"Walking on cloud nine" - that is what it felt like as my mom and I walked out of Kaiser General Surgery yesterday. Last week, I found out that the cancer as diagnosed last November, is gone. Yesterday, eleven days after surgery, the bandages came off and the drainage tubes came out of my right side.
I did not expect this feeling after I saw my scar for the first time. However, there was so much more to this appointment than its meager purpose. Do not get me wrong, nothing about having the drains removed felt meager. It hurt - at least for a few seconds and in my entry yesterday, I described my anguish over the drains. Still, I think it was the combination having them taken out, seeing the scar and the recommendation of my surgeon that helped me sky rocket to "cloud nine".
The recommendation: No radiation. Because, we chose the mastectomy, and all of my tests came back clean, Dr. Deree feels like there is nothing to radiate. I am comfortable with that - so is Steve - let's see if Dr. Sweet (Oncology) agrees.
The scar: This was the scary part. At first I told her that I did not want to see it, but when my mom peeked first and said it looked good, I got a little braver. It is about nine inches long, running horizontally. It looks really clean. Dr. Deree said that I am a "super fast" healer, but the surprised look on her face said it all. I have been taking 1000 mg of vitamin C at dinner every night, as recommended by one of Kaiser's surgical nurses. Since healing occurs while you sleep, this is what must have done the trick. (This is a tip that will carry through to all types of injuries, surgeries or illnesses. I am assuming this will even help with the common cold.)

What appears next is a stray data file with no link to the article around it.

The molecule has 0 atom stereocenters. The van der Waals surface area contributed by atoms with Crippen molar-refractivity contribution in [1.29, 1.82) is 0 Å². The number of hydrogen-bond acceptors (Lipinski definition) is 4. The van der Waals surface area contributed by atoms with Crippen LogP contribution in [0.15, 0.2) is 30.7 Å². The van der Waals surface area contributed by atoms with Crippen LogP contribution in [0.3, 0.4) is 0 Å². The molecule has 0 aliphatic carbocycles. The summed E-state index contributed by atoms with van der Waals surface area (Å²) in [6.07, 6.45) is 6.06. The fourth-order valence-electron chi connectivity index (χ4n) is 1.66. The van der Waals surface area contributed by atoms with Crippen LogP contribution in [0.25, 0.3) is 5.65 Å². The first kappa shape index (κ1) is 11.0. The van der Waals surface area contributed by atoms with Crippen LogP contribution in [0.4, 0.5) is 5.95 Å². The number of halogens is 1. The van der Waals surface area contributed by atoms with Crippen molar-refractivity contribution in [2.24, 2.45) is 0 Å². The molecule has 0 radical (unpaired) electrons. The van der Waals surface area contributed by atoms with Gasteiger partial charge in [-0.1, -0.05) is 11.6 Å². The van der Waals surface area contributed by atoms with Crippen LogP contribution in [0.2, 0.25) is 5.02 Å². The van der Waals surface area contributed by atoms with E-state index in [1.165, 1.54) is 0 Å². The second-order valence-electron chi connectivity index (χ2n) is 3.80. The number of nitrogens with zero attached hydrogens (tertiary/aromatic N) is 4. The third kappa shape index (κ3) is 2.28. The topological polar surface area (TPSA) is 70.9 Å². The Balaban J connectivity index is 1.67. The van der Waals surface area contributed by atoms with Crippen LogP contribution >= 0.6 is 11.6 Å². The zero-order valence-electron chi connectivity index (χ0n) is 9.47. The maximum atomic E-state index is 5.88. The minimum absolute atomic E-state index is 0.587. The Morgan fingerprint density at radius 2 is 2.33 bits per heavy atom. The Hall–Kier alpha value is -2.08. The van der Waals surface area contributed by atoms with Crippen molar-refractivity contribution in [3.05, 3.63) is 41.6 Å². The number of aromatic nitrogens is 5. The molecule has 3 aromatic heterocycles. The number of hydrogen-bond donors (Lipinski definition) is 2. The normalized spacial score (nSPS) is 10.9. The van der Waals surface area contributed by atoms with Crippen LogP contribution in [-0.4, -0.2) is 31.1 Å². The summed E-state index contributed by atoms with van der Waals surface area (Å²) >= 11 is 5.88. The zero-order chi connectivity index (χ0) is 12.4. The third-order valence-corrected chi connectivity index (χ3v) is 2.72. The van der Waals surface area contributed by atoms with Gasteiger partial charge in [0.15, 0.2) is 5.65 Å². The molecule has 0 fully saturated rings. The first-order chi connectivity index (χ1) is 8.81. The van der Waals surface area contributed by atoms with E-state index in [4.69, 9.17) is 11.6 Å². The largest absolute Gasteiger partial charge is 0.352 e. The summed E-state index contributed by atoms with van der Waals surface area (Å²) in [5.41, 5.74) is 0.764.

The drains: There is not much more I can say about these without my repeating myself, outside of AAAAAWWWWWW! Relief! Though, I took extra pain meds last night and I am having a pajama day today, as I now am nursing those wounds.
Since released from the hospital after my surgery, I had always planned on my mom taking me to this appointment. I told her it was a good one for her to take me to. I believed it but never though about why. Last night, it occurred to me. My mom has been to almost all of the chemo sessions with me. More importantly, she was there during my second meeting with Dr. Deree, where Dr. Deree unexpectedly recommended my mastectomy. Mom and I both cried - it was a very emotional moment. It seemed fitting that my mom was there as Dr. Deree removed the bandages on my cancer-free body. Having my mom there made me braver and together, we completed the cycle.
As I looked at the scar again last night, I felt strong. In the words of my friend, Jan, it is a badge of honor that will always remind of my journey. I do not know what lies ahead for me. I still have some recovering to do, and I will find out next steps when I meet with Dr. Sweet on May 5. Until then, like I said in my last blog entry, the rest is up to me!